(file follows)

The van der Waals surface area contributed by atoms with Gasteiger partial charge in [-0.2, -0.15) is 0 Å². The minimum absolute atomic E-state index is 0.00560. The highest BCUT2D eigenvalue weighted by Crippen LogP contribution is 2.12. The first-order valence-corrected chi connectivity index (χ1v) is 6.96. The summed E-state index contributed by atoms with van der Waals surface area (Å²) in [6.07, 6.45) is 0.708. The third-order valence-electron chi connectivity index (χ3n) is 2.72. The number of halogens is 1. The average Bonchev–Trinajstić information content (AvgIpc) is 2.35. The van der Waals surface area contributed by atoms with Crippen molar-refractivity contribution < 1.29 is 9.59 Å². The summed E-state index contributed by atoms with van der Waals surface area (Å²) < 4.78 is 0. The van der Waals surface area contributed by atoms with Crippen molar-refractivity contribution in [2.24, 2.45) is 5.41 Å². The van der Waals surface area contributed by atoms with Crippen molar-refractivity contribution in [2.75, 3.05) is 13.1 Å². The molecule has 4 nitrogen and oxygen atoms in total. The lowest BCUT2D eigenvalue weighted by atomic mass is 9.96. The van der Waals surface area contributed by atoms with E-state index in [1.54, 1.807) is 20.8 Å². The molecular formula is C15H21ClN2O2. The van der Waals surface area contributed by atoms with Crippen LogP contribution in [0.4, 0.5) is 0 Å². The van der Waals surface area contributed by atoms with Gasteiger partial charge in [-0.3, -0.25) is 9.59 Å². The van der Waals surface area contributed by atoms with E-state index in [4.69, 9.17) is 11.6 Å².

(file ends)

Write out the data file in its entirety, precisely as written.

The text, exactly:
The van der Waals surface area contributed by atoms with Gasteiger partial charge in [-0.2, -0.15) is 0 Å². The minimum absolute atomic E-state index is 0.00560. The highest BCUT2D eigenvalue weighted by Crippen LogP contribution is 2.12. The first-order valence-corrected chi connectivity index (χ1v) is 6.96. The summed E-state index contributed by atoms with van der Waals surface area (Å²) in [6.07, 6.45) is 0.708. The third-order valence-electron chi connectivity index (χ3n) is 2.72. The number of halogens is 1. The average Bonchev–Trinajstić information content (AvgIpc) is 2.35. The van der Waals surface area contributed by atoms with Crippen molar-refractivity contribution < 1.29 is 9.59 Å². The summed E-state index contributed by atoms with van der Waals surface area (Å²) < 4.78 is 0. The van der Waals surface area contributed by atoms with Crippen molar-refractivity contribution in [2.24, 2.45) is 5.41 Å². The van der Waals surface area contributed by atoms with Crippen molar-refractivity contribution in [2.75, 3.05) is 13.1 Å². The molecule has 4 nitrogen and oxygen atoms in total. The lowest BCUT2D eigenvalue weighted by atomic mass is 9.96. The van der Waals surface area contributed by atoms with E-state index in [1.54, 1.807) is 20.8 Å². The molecular formula is C15H21ClN2O2. The van der Waals surface area contributed by atoms with Crippen LogP contribution in [0.4, 0.5) is 0 Å². The van der Waals surface area contributed by atoms with Gasteiger partial charge in [-0.3, -0.25) is 9.59 Å². The van der Waals surface area contributed by atoms with E-state index in [4.69, 9.17) is 11.6 Å².